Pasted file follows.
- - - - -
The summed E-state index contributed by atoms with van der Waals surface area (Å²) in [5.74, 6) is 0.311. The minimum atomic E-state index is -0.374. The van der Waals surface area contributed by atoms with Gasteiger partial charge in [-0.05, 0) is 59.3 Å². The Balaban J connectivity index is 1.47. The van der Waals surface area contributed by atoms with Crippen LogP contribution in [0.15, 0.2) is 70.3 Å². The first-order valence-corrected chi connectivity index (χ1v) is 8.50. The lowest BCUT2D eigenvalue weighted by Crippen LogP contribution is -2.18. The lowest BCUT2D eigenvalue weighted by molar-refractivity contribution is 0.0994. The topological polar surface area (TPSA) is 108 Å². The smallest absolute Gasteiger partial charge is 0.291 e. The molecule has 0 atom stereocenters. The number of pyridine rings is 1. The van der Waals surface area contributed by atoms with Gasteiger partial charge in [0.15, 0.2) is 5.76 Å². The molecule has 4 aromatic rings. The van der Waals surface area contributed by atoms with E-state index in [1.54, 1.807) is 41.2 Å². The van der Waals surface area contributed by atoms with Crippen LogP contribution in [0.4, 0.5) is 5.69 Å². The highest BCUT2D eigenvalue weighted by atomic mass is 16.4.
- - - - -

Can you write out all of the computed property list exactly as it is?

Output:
The summed E-state index contributed by atoms with van der Waals surface area (Å²) in [5.74, 6) is 0.311. The minimum atomic E-state index is -0.374. The van der Waals surface area contributed by atoms with Gasteiger partial charge in [-0.05, 0) is 59.3 Å². The Balaban J connectivity index is 1.47. The van der Waals surface area contributed by atoms with Crippen LogP contribution in [0.15, 0.2) is 70.3 Å². The first-order valence-corrected chi connectivity index (χ1v) is 8.50. The lowest BCUT2D eigenvalue weighted by Crippen LogP contribution is -2.18. The lowest BCUT2D eigenvalue weighted by molar-refractivity contribution is 0.0994. The topological polar surface area (TPSA) is 108 Å². The smallest absolute Gasteiger partial charge is 0.291 e. The molecule has 0 atom stereocenters. The number of pyridine rings is 1. The van der Waals surface area contributed by atoms with Gasteiger partial charge in [0.15, 0.2) is 5.76 Å². The molecule has 4 aromatic rings. The van der Waals surface area contributed by atoms with E-state index in [1.54, 1.807) is 41.2 Å². The van der Waals surface area contributed by atoms with Crippen LogP contribution in [0.4, 0.5) is 5.69 Å². The highest BCUT2D eigenvalue weighted by atomic mass is 16.4.